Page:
It has become fashionable in some policy circles to speak of the conflict in Ukraine in terms of a proxy war between the United States and China. According to this conventional wisdom, Russia is China’s closest ally, and by helping Ukraine fight the Russians, America is indirectly weakening China.
This narrative is overly simplistic. While Beijing views Russia as an important partner, it sees the war in terms of its own interests.
The CCP hopes to emerge as the conflict’s greatest beneficiary, and it’s happy to let Russia, Ukraine and Ukraine’s arms suppliers—especially the United States—pay the tab.
To be sure, the U.S. is right to support Ukraine. Russia’s brazen violation of the country’s sovereignty is a direct threat to Europe, and America’s Eastern European allies fear that if Russia isn’t stopped, they might be next.
Although Washington is under no obligation to provide for the defense of a non-treaty ally, completely abandoning Ukraine could cause vulnerable allies to question America’s commitment to security in the region.
Furthermore, weakening Russia is in America’s interest regardless of what it means for China. China is Washington’s most serious long-term threat, but that doesn’t mean it can ignore other threats. While it is important to put an end to the bloodshed in Ukraine as soon as possible, it’s undeniable that a key U.S. adversary is having its military substantially depleted without placing American lives at risk—in part thanks to the support Washington is giving to Ukraine.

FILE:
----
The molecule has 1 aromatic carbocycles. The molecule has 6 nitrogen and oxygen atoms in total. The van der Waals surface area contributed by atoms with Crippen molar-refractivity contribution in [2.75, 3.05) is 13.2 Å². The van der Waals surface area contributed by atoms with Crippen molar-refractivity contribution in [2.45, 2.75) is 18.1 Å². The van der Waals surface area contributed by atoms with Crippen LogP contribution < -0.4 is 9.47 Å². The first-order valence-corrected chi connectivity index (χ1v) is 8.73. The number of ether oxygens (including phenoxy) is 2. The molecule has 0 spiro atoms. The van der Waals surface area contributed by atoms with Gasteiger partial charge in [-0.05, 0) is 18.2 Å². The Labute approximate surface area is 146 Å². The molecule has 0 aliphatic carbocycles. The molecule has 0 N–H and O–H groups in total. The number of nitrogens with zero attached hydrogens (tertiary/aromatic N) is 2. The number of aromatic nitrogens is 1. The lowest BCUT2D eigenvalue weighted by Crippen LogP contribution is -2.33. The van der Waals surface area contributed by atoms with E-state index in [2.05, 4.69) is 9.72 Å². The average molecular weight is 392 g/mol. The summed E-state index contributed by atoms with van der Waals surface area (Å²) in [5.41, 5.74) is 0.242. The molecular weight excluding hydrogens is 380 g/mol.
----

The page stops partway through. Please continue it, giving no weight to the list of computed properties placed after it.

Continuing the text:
Nevertheless, policymakers should have no illusions that their support for Ukraine will somehow inhibit China from challenging the global or regional order. The war may complicate some of Beijing’s short-term calculations, but it’s helping to advance its longer-term agenda.
Contrary to conventional wisdom, China and Russia are not allies. It’s true that the strategic partnership between these two countries has flourished in recent years and poses an increasingly grave threat to the United States.
But this partnership is based almost entirely on their mutual opposition to American global leadership. Aside from this and a few other areas of shared interest, Beijing cares little about Moscow. The "no limits" partnership they signed in February 2022 was just that—a partnership and nothing more.
China doesn’t do alliances. The country only has one formal ally—North Korea—and many in the CCP even view that as an unwelcome burden. Beijing eschews any agreement that would put it on the hook for another country’s security interests, especially when that country is a rival great power that may someday become an adversary.
Many forget that China and Russia share a 2,500-mile border, a long history of mutual hostility, and a range of conflicting geopolitical interests. Though mutual hatred of the American-led world order is pulling them closer together, they’ve never trusted each other. Just as the end of World War II resulted in a recommencement of enmity between the U.S. and its wartime ally the Soviet Union, China expects its relationship with Russia to eventually revert to rivalry.